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By Kyle O'Brien, Creative Works Editor

October 12, 2016 | 4 min read

Clowns are all over the news lately, and that’s really bad news for those who actually earn a living by clowning around.

The creepy clown wave is washing over the nation, and considering the negative hype those donning disturbing masks and colorful outfits have had over populations from Oregon to Massachusetts, the UK to Brazil and Australia, real clowns are honked off and clowning in general has taken a hit.

The creepy clown hysteria purportedly started in South Carolina in late August, where children in Greenville County claimed to have been approached by clowns that tried to lure them into the woods. That launched a raft of social media claims of creepy clowns being everywhere and copycat clowners who dressed up and tried to scare others. College campuses have been particularly targeted by these big-shoed bullies, with clowns being spotted at the University of Miami, University of Pennsylvania, University of Pennsylvania, University of Connecticut, Penn State and many other campuses.

There have been multiple arrests around the nation, including clowns and those making false reports or threats and chasing people. Some schools have even been shut down because of the mass hysteria.

And all of it has been bad for real clowns – those who actually entertain children.

The Deseret News in Salt Lake City reported that local clowns have been on the wrong side of the hype. The paper said that Jeffrey Hansen, who works as JubJub the Clown, received 10 to 15 calls in one week but most were from kids asking if he was one of the killer clowns. Hansen, who usually books 8-10 shows in a month, has none since the craze started.

“They’re associating us with these idiots who are walking around with these masks on their face with professional clowns,” Tom Butte, who performs with his wife as Sammy T and Sunshine the Clown.

Even Ronald McDonald is not immune to the phenomenon. The BBC reported that the fast food giant is limiting appearances by its clown mascot.

"McDonald's and franchisees in local markets are mindful of the current climate around clown sightings in communities and as such are being thoughtful with respect to Ronald McDonald's participation in community events for the time being," a statement said.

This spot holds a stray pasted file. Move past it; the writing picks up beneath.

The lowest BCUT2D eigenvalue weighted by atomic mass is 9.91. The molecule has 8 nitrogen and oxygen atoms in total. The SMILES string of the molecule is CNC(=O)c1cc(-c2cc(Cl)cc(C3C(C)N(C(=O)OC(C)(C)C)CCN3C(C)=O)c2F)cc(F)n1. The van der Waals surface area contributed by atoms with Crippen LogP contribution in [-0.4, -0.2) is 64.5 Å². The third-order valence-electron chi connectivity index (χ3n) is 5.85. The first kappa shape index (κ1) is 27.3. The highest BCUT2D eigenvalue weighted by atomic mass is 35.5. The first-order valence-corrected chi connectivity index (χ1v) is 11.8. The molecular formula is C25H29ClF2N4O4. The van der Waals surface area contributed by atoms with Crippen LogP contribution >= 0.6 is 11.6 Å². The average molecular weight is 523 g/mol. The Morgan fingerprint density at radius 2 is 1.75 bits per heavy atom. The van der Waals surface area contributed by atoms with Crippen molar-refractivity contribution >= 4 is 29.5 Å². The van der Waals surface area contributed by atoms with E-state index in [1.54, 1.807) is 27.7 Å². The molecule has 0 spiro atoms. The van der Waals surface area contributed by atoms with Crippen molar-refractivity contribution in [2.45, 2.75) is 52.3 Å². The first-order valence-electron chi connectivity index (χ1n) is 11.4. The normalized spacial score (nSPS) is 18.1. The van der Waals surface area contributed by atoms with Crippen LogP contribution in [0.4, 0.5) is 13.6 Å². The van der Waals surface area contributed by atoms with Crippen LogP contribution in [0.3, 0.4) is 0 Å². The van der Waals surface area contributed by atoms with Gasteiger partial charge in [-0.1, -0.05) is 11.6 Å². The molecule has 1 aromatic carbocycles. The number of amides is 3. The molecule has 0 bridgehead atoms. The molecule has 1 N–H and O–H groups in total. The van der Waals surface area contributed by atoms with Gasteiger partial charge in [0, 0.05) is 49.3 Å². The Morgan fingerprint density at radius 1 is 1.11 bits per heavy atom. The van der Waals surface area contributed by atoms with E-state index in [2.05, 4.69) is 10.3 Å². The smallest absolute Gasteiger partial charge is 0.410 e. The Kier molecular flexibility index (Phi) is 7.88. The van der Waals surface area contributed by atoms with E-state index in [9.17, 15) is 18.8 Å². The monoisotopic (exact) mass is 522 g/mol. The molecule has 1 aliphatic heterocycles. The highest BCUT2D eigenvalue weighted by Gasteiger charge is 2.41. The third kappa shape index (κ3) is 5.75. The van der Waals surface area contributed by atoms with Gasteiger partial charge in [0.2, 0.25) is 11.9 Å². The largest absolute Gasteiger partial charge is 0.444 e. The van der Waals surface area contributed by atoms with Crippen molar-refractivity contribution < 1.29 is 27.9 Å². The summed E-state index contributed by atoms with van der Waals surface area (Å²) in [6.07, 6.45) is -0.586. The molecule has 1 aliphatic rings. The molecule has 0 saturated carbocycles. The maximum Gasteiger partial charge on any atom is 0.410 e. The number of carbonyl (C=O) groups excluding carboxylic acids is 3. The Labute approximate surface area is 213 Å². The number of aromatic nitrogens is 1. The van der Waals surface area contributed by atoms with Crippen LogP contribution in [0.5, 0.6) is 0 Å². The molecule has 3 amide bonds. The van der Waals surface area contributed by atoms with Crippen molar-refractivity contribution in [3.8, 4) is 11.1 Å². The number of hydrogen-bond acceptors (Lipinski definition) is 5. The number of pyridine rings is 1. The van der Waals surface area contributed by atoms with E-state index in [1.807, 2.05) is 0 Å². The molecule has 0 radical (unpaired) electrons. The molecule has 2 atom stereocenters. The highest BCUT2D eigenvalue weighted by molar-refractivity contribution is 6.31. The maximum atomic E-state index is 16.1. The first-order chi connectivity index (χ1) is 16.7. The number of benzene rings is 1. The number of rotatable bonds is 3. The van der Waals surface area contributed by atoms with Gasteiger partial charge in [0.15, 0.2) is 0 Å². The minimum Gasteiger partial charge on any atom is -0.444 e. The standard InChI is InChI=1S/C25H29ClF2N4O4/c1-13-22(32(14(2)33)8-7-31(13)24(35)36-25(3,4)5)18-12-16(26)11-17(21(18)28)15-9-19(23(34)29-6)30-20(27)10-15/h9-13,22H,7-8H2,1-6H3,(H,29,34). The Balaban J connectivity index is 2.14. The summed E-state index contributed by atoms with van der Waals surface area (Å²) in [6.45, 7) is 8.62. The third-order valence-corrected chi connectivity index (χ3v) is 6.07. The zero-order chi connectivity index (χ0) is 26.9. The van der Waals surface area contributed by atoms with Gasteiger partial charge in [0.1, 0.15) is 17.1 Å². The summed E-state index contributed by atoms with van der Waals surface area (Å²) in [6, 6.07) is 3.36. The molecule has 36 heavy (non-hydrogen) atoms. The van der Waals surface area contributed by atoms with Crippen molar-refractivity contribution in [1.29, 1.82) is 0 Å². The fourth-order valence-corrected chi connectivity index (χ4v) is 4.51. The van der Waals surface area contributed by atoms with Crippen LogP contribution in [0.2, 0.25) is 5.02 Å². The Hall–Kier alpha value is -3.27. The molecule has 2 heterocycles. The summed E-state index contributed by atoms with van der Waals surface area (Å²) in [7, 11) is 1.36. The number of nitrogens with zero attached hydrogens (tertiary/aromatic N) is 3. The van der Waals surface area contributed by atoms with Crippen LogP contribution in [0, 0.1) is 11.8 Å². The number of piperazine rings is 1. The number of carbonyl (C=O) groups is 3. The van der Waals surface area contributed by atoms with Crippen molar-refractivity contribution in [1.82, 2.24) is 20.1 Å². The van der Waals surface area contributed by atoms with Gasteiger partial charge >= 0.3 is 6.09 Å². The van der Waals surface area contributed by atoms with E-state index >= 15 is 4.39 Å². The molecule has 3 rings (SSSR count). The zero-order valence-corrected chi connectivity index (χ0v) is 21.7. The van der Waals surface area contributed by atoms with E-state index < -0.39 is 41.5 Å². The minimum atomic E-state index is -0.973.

WFMY in North Carolina reported on a couple, Joseph and Lisa Brown, known as Jazz and Jojo, who have made clowning a part of their livelihood but are thinking of giving it up because of the negative publicity.

“What would we run into?” asked Joseph Brown in the story. “Would we be pulled over by the sheriff or police? Would we be chased down by somebody?”

It’s a legitimate question, considering there have been bands of “search parties” – vigilantes – at Penn State, Belmont University and other places searching for clown pranksters with the intent on beating the red noses off of them.

But some clowns are fighting back through heavily makeuped activism. A “Clown Lives Matter” march is being planned on October 15 in Tucson, Arizona. People are invited to show up wearing full clown regalia and makeup. "This is a peaceful way to show clowns are not psycho killers. We want the public to feel safe, and not be afraid. So come out, bring the family, meet a clown and get a hug!" said a flyer for the event. There is even a #ClownLivesMatter trend on social media.

Trying to make light of the situation, the Dartmouth, Massachusetts police department made a video PSA to try to discourage people from dressing up in clown suits and menacing the public. It shows an officer pulling up to a man in a clown suit and asking him if he is harassing people. When the clown becomes cagey and says, “what are you going to do about it?” more cops get out of the car, a la circus clown style, and surround the offending clown. The message after states that anyone caught in a clown suit with the intent to harass may be arrested.

The end of the Halloween season may mean that things will go back to a semi-normal state with no wannabe Pennywise or Twisty anywhere to be seen, but for now, the hysteria is real and very much a threat to the clowning industry.

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